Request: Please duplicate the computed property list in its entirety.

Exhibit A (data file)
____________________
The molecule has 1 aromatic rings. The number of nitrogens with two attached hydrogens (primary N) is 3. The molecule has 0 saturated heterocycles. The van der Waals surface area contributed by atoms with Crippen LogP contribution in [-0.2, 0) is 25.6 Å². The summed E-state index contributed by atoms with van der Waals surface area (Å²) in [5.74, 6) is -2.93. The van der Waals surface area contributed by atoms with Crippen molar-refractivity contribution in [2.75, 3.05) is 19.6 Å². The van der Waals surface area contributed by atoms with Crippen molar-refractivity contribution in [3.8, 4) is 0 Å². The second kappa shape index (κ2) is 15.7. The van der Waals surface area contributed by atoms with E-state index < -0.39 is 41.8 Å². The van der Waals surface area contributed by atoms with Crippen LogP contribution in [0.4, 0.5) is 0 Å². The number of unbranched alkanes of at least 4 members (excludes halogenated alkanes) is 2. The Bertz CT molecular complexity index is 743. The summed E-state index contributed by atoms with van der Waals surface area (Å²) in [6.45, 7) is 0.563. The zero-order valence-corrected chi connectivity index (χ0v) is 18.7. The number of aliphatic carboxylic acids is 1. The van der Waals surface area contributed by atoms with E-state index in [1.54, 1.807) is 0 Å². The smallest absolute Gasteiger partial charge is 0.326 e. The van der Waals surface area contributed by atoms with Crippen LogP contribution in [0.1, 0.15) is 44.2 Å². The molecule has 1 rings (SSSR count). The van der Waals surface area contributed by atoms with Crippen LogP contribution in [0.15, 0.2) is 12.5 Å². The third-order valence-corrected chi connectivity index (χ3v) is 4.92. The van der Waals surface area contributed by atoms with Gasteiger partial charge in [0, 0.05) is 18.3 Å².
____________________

The molecule has 1 aromatic rings. The number of nitrogens with two attached hydrogens (primary N) is 3. The molecule has 0 saturated heterocycles. The van der Waals surface area contributed by atoms with Crippen LogP contribution in [-0.2, 0) is 25.6 Å². The summed E-state index contributed by atoms with van der Waals surface area (Å²) in [5.74, 6) is -2.93. The van der Waals surface area contributed by atoms with Crippen molar-refractivity contribution in [2.75, 3.05) is 19.6 Å². The van der Waals surface area contributed by atoms with Crippen molar-refractivity contribution in [3.8, 4) is 0 Å². The second kappa shape index (κ2) is 15.7. The van der Waals surface area contributed by atoms with E-state index < -0.39 is 41.8 Å². The van der Waals surface area contributed by atoms with Crippen LogP contribution in [0.4, 0.5) is 0 Å². The number of unbranched alkanes of at least 4 members (excludes halogenated alkanes) is 2. The Bertz CT molecular complexity index is 743. The summed E-state index contributed by atoms with van der Waals surface area (Å²) in [6.45, 7) is 0.563. The zero-order valence-corrected chi connectivity index (χ0v) is 18.7. The number of aliphatic carboxylic acids is 1. The van der Waals surface area contributed by atoms with E-state index in [1.54, 1.807) is 0 Å². The smallest absolute Gasteiger partial charge is 0.326 e. The van der Waals surface area contributed by atoms with Crippen LogP contribution in [0.1, 0.15) is 44.2 Å². The molecule has 1 rings (SSSR count). The van der Waals surface area contributed by atoms with Crippen LogP contribution in [0.15, 0.2) is 12.5 Å². The third-order valence-corrected chi connectivity index (χ3v) is 4.92. The van der Waals surface area contributed by atoms with Gasteiger partial charge in [0, 0.05) is 18.3 Å².